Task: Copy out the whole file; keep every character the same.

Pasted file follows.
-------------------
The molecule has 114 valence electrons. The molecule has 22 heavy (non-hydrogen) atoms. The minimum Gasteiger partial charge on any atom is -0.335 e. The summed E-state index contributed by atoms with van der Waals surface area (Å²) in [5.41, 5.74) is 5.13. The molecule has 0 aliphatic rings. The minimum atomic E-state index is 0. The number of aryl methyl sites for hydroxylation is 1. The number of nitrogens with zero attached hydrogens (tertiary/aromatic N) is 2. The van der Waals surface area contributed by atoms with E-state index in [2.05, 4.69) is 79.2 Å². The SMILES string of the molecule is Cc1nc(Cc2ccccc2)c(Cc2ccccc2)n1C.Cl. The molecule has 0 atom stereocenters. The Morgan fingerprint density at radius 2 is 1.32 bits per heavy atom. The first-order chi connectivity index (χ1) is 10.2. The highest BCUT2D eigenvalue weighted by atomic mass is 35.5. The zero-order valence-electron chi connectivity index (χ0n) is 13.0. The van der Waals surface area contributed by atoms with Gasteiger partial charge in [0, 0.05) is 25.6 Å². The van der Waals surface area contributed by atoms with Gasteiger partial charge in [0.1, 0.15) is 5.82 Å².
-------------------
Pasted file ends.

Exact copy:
The molecule has 114 valence electrons. The molecule has 22 heavy (non-hydrogen) atoms. The minimum Gasteiger partial charge on any atom is -0.335 e. The summed E-state index contributed by atoms with van der Waals surface area (Å²) in [5.41, 5.74) is 5.13. The molecule has 0 aliphatic rings. The minimum atomic E-state index is 0. The number of aryl methyl sites for hydroxylation is 1. The number of nitrogens with zero attached hydrogens (tertiary/aromatic N) is 2. The van der Waals surface area contributed by atoms with E-state index in [2.05, 4.69) is 79.2 Å². The SMILES string of the molecule is Cc1nc(Cc2ccccc2)c(Cc2ccccc2)n1C.Cl. The molecule has 0 atom stereocenters. The Morgan fingerprint density at radius 2 is 1.32 bits per heavy atom. The first-order chi connectivity index (χ1) is 10.2. The highest BCUT2D eigenvalue weighted by atomic mass is 35.5. The zero-order valence-electron chi connectivity index (χ0n) is 13.0. The van der Waals surface area contributed by atoms with Gasteiger partial charge in [0, 0.05) is 25.6 Å². The van der Waals surface area contributed by atoms with Gasteiger partial charge in [0.1, 0.15) is 5.82 Å².